Iain Cameron's Diary
"Click here to access the Fruitful Album" - Click here to visit Music for the Highveld Project


The Highveld Project

Get your own
 diary at DiaryLand.com! contact me older entries

2004-06-25 - 10:52 a.m.

Well – what surprises come round every corner . My Acer is back. It has lost all its unofficial applications and some WAVs of some consequence eg my Spring 2003 NYC CZ101 Wavs which I really must get hold of. Cubasis had gone too and all my Cubasis files, plus the Creative interface with Nomad which is a bit trying. Maybe I can get round this by CD-writing or I suppose there is a remote chance that the drivers etc might turn up somewhere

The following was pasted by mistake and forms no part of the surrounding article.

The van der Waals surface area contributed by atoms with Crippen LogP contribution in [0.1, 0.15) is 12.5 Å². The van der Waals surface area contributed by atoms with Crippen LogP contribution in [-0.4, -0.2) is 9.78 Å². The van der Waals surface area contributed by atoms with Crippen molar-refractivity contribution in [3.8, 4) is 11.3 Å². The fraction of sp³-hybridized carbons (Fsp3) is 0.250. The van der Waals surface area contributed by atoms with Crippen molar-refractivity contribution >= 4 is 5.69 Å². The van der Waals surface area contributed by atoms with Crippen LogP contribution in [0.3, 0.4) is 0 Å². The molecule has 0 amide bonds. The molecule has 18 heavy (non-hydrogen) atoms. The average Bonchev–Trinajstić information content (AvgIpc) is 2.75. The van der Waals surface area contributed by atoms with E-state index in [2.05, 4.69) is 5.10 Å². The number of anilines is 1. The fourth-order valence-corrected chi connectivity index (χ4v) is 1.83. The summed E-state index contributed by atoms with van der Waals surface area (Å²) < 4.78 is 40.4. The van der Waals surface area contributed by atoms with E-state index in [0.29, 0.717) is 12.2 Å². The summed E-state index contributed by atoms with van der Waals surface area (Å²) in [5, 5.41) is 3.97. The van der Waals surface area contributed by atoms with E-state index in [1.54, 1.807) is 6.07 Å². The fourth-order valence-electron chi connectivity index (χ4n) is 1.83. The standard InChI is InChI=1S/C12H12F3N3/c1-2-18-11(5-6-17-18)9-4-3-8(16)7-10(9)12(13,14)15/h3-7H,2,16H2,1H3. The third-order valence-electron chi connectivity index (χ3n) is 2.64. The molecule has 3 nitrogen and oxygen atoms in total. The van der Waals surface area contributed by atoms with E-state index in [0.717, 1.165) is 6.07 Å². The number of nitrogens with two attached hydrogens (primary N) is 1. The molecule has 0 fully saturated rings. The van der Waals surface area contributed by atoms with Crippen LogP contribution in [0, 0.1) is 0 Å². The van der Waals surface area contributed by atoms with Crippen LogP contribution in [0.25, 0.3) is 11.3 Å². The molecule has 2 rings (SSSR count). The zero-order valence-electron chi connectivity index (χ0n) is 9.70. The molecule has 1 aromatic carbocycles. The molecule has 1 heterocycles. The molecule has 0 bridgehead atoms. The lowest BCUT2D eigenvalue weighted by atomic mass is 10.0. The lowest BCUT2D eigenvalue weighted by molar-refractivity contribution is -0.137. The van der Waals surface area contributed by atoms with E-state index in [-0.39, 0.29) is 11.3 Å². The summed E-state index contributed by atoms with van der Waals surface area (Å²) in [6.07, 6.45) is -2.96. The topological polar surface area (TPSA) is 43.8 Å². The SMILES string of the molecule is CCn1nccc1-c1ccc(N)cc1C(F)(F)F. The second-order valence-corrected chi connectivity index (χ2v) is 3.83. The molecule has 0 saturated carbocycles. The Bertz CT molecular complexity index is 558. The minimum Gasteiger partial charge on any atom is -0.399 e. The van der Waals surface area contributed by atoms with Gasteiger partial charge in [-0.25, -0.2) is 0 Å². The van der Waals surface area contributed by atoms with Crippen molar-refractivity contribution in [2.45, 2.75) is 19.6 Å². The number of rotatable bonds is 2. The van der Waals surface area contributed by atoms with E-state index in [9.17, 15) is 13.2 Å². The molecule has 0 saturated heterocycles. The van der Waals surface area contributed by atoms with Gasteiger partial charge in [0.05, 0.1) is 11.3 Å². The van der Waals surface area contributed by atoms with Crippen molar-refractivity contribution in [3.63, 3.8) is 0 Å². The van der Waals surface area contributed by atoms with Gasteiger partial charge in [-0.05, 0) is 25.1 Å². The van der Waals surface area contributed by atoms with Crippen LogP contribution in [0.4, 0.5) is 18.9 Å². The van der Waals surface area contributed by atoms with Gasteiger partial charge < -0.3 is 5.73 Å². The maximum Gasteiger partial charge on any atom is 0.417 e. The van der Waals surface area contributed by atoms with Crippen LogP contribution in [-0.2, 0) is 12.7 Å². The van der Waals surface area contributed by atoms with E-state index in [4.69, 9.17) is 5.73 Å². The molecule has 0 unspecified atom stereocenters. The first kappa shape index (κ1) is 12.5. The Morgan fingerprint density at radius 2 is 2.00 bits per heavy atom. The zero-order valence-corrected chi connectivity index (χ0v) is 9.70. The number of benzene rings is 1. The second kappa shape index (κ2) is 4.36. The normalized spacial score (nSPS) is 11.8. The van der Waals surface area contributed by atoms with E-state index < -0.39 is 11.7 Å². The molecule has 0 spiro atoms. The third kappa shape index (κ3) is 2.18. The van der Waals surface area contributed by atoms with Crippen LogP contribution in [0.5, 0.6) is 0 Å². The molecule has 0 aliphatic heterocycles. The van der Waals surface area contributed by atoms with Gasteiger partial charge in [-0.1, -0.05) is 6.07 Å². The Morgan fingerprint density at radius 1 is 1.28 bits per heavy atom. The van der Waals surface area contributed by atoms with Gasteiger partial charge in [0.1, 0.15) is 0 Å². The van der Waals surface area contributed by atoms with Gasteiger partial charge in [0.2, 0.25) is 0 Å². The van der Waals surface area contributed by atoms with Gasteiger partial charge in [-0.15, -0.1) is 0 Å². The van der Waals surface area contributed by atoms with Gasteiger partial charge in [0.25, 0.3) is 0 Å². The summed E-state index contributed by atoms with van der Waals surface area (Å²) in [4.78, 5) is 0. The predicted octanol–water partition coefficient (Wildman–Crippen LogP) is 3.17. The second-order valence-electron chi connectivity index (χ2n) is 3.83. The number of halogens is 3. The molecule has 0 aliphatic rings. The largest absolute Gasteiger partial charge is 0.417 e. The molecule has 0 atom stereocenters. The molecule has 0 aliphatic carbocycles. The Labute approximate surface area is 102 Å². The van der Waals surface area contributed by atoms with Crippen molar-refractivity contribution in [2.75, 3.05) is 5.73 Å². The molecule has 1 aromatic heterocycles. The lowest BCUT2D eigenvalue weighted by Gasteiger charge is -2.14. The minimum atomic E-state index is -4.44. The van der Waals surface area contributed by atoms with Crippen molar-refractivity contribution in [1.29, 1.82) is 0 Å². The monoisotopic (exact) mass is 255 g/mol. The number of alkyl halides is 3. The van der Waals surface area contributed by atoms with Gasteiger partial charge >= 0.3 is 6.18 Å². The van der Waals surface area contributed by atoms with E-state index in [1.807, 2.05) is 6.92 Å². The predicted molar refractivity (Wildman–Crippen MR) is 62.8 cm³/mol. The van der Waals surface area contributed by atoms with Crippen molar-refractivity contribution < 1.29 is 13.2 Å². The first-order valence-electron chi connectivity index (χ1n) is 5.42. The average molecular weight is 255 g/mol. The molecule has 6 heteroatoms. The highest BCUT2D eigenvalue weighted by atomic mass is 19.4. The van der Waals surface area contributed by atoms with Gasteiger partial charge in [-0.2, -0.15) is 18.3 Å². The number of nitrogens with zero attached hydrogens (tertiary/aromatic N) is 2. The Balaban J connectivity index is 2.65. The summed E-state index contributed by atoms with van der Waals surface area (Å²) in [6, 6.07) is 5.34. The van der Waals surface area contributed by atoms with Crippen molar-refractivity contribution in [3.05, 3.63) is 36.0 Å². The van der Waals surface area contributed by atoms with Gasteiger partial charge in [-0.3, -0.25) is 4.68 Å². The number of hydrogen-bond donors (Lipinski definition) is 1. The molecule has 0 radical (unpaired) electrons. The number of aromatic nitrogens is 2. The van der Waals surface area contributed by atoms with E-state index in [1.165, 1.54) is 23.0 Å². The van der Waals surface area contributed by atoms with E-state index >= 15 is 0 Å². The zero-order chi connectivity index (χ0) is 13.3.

So – off to Coventry PC World to get the latest budget Cubase. Yes they still throw in Wavelab which is a start. Cubase now comes with more virtual instruments including a virtual Hammond – oh joy. So my first exercise has been to create a drone from that Hammond and one of the flute voices on the VST synth and to port that off to Wavelab where I used some of the techniques I have been developing for the last few months to extend and that. Cubase now has a plug-in Karlette which I have never seen before. It’s a German Copycat device – four tape heads and on each you can set volume, pan, feedback and damping – and it does great things with harmonically rich drones. Niblock-like things.